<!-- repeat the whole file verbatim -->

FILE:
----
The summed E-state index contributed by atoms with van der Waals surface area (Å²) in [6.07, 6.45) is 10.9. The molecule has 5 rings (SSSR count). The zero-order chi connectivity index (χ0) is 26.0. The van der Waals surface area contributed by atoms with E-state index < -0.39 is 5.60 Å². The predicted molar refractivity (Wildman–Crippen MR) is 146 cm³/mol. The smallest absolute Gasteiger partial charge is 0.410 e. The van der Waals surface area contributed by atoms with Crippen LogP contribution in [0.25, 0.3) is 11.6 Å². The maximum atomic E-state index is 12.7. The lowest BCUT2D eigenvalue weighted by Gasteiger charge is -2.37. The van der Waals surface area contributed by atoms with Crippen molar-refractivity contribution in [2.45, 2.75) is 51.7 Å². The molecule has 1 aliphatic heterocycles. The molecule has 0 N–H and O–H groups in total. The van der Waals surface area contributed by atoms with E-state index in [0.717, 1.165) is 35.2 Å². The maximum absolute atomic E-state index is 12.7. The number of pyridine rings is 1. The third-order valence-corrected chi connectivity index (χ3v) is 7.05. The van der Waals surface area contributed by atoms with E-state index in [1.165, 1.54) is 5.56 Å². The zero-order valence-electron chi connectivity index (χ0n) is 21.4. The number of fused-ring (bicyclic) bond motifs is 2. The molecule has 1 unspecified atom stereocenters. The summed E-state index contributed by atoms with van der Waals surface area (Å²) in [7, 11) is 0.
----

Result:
The summed E-state index contributed by atoms with van der Waals surface area (Å²) in [6.07, 6.45) is 10.9. The molecule has 5 rings (SSSR count). The zero-order chi connectivity index (χ0) is 26.0. The van der Waals surface area contributed by atoms with E-state index < -0.39 is 5.60 Å². The predicted molar refractivity (Wildman–Crippen MR) is 146 cm³/mol. The smallest absolute Gasteiger partial charge is 0.410 e. The van der Waals surface area contributed by atoms with Crippen LogP contribution in [0.25, 0.3) is 11.6 Å². The maximum atomic E-state index is 12.7. The lowest BCUT2D eigenvalue weighted by Gasteiger charge is -2.37. The van der Waals surface area contributed by atoms with Crippen molar-refractivity contribution in [2.45, 2.75) is 51.7 Å². The molecule has 1 aliphatic heterocycles. The molecule has 0 N–H and O–H groups in total. The van der Waals surface area contributed by atoms with E-state index in [0.717, 1.165) is 35.2 Å². The maximum absolute atomic E-state index is 12.7. The number of pyridine rings is 1. The third-order valence-corrected chi connectivity index (χ3v) is 7.05. The van der Waals surface area contributed by atoms with E-state index in [1.165, 1.54) is 5.56 Å². The zero-order valence-electron chi connectivity index (χ0n) is 21.4. The number of fused-ring (bicyclic) bond motifs is 2. The molecule has 1 unspecified atom stereocenters. The summed E-state index contributed by atoms with van der Waals surface area (Å²) in [7, 11) is 0.